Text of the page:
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Category Archives: 05. Gravitation and motion: the early history of astronomy

Here is a consolidated list of errors from the text’s first printing. Many of these have already been posted here as separate chapter updates. (Our publisher will make the necessary corrections to the printed book at the earliest opportunity.):

p. 25, Figure It Out 2.3: The last paragraph (about Fraunhofer) shouldn’t be there. Instead, it should be at the end of the caption of Figure 2-4 on p. 26.

p. 64, Q34: 1 Angstrom should be listed as 1010 m, not 108 m.

p. 64, Q41: Ditto

p. 78: There is an error in the equation relating the apparent magnitude and brightness of stars in Figure It Out 4.1.  In this equation, 2.512 should be raised to a power equal to (mB−mA).

p. 92, Q1: We could more clearly say “On the top picture” instead of just “On the picture” – since there are now two pictures on the opening page of the chapter (and the stars are somewhat too dense for individual clarity in the bottom picture).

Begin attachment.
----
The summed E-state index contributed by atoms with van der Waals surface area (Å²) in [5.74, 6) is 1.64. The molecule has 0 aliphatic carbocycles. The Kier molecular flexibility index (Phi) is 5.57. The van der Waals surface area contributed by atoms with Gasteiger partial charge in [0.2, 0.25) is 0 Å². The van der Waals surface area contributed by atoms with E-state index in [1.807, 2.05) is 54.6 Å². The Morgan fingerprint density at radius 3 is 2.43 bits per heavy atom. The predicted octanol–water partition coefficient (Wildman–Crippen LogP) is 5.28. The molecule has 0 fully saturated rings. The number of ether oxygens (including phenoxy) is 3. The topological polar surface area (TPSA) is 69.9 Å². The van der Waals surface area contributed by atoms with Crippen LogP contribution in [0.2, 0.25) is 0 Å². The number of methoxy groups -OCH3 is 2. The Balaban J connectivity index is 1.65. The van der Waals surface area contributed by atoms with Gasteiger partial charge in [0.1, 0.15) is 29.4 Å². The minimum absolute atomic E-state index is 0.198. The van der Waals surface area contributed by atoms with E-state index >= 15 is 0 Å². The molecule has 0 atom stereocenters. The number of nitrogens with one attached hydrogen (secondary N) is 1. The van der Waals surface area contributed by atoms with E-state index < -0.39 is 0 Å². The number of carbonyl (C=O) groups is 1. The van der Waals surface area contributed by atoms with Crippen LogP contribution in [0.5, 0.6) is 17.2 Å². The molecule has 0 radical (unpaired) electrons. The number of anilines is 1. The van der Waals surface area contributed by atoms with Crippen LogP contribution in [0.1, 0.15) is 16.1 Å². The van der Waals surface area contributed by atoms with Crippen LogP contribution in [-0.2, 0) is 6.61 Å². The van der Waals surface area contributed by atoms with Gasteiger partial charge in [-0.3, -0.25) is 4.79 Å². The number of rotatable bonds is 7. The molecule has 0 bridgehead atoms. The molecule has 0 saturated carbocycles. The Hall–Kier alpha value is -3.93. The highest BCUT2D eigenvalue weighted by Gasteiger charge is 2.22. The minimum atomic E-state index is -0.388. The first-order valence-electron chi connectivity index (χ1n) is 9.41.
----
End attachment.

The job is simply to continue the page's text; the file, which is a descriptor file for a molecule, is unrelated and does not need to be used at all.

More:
p. 190: First sentence of Section 7.4d: “a little larger” should be “a little smaller” for the relative sizes of Triton and the Moon.

p. 309, Q53, there is a printing error when going from the bottom of column 1 to the top of column 2. At the top of column 2, the “(e)” should be boldface, there should be a period after “1/16”, and the remainder of the text should be deleted.

p. 363, column 1, second line from the bottom: When referring to the event horizon: “1/3” should be “2/3”, i.e. the sentence should read “Its radius is exactly 2/3 times that of the photon sphere…”

p. 391, column 2, second line from the bottom: for Spitzer, “Section 3.8c, Figure 3-32a).” should say simply “Section 3.8c).”

p. 392, column 1, line 5: At the end, add “(See Section 3.8c, Figure 3-32a.)”

Appendix 3C, column 3 header: “105 km” should be “106 km”

Physicists at the International Bureau of Weights and Measures (BIPM) in Sèvres, France, used a torsion balance to measure Newton’s constant of gravitation, G. Their new combined result, using two independent methods is

G = 6.67545(18) × 10−11 mkg−1 s−2

with an uncertainty of 27 parts per million. This is 241 parts per million above the 2010 value recommended by the international Committee on Data for Science and Technology (CODATA), quoted in Appendix 2A. Their paper will be published in Physical Review Letters.


Credit: BIPM


(See also ‘A Closer Look 5.3’ and ‘Figure It Out 5.2,’ both on p. 110.)